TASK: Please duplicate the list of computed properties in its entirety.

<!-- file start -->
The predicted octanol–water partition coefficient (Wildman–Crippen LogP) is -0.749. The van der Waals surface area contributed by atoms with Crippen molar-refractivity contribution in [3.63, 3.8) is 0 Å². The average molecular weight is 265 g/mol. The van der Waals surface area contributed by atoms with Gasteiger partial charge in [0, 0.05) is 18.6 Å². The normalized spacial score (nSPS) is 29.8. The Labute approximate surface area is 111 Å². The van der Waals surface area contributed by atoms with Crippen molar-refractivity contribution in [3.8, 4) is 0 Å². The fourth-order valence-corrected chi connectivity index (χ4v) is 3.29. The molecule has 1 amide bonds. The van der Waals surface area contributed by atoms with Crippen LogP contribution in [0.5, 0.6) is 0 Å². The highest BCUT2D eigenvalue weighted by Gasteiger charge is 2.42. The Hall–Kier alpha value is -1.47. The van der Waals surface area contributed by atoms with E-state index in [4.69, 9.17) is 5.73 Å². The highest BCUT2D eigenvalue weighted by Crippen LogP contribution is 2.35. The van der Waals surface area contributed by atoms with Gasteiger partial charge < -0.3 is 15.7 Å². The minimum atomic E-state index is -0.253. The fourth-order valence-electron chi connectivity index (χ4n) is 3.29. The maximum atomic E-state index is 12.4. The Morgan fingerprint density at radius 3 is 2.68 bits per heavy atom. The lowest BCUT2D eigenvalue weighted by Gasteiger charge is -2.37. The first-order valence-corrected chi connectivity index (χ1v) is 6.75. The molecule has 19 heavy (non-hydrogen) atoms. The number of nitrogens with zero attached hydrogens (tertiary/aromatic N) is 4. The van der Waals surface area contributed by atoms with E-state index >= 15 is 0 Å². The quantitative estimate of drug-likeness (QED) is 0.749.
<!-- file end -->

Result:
The predicted octanol–water partition coefficient (Wildman–Crippen LogP) is -0.749. The van der Waals surface area contributed by atoms with Crippen molar-refractivity contribution in [3.63, 3.8) is 0 Å². The average molecular weight is 265 g/mol. The van der Waals surface area contributed by atoms with Gasteiger partial charge in [0, 0.05) is 18.6 Å². The normalized spacial score (nSPS) is 29.8. The Labute approximate surface area is 111 Å². The van der Waals surface area contributed by atoms with Crippen molar-refractivity contribution in [3.8, 4) is 0 Å². The fourth-order valence-corrected chi connectivity index (χ4v) is 3.29. The molecule has 1 amide bonds. The van der Waals surface area contributed by atoms with Crippen LogP contribution in [0.5, 0.6) is 0 Å². The highest BCUT2D eigenvalue weighted by Gasteiger charge is 2.42. The Hall–Kier alpha value is -1.47. The van der Waals surface area contributed by atoms with E-state index in [4.69, 9.17) is 5.73 Å². The highest BCUT2D eigenvalue weighted by Crippen LogP contribution is 2.35. The van der Waals surface area contributed by atoms with Gasteiger partial charge < -0.3 is 15.7 Å². The minimum atomic E-state index is -0.253. The fourth-order valence-electron chi connectivity index (χ4n) is 3.29. The maximum atomic E-state index is 12.4. The Morgan fingerprint density at radius 3 is 2.68 bits per heavy atom. The lowest BCUT2D eigenvalue weighted by Gasteiger charge is -2.37. The first-order valence-corrected chi connectivity index (χ1v) is 6.75. The molecule has 19 heavy (non-hydrogen) atoms. The number of nitrogens with zero attached hydrogens (tertiary/aromatic N) is 4. The van der Waals surface area contributed by atoms with E-state index >= 15 is 0 Å². The quantitative estimate of drug-likeness (QED) is 0.749.